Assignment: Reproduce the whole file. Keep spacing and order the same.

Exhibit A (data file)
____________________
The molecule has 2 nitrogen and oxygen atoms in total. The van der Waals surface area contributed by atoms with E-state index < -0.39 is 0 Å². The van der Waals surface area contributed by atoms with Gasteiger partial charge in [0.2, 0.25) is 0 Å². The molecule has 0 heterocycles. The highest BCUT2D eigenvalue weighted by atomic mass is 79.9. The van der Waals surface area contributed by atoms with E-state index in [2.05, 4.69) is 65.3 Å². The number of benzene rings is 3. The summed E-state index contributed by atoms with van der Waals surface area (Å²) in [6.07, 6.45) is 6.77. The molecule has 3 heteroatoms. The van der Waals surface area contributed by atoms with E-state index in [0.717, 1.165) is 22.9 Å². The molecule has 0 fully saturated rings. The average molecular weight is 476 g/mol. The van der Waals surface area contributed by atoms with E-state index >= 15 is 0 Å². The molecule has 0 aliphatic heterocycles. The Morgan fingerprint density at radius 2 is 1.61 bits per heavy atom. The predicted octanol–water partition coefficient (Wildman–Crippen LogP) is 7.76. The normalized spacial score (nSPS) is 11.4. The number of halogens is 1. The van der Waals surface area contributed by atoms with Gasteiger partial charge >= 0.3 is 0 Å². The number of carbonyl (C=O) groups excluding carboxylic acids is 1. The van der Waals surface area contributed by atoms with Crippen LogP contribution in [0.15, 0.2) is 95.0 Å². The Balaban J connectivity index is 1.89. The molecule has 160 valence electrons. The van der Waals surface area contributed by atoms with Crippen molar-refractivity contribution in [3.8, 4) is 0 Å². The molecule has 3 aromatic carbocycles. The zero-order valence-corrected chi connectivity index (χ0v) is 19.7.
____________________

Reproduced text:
The molecule has 2 nitrogen and oxygen atoms in total. The van der Waals surface area contributed by atoms with E-state index < -0.39 is 0 Å². The van der Waals surface area contributed by atoms with Gasteiger partial charge in [0.2, 0.25) is 0 Å². The molecule has 0 heterocycles. The highest BCUT2D eigenvalue weighted by atomic mass is 79.9. The van der Waals surface area contributed by atoms with E-state index in [2.05, 4.69) is 65.3 Å². The number of benzene rings is 3. The summed E-state index contributed by atoms with van der Waals surface area (Å²) in [6.07, 6.45) is 6.77. The molecule has 3 heteroatoms. The van der Waals surface area contributed by atoms with E-state index in [0.717, 1.165) is 22.9 Å². The molecule has 0 fully saturated rings. The average molecular weight is 476 g/mol. The van der Waals surface area contributed by atoms with E-state index >= 15 is 0 Å². The molecule has 0 aliphatic heterocycles. The Morgan fingerprint density at radius 2 is 1.61 bits per heavy atom. The predicted octanol–water partition coefficient (Wildman–Crippen LogP) is 7.76. The normalized spacial score (nSPS) is 11.4. The number of halogens is 1. The van der Waals surface area contributed by atoms with Gasteiger partial charge >= 0.3 is 0 Å². The number of carbonyl (C=O) groups excluding carboxylic acids is 1. The van der Waals surface area contributed by atoms with Crippen LogP contribution in [0.15, 0.2) is 95.0 Å². The Balaban J connectivity index is 1.89. The molecule has 160 valence electrons. The van der Waals surface area contributed by atoms with Crippen molar-refractivity contribution in [3.8, 4) is 0 Å². The molecule has 3 aromatic carbocycles. The zero-order valence-corrected chi connectivity index (χ0v) is 19.7.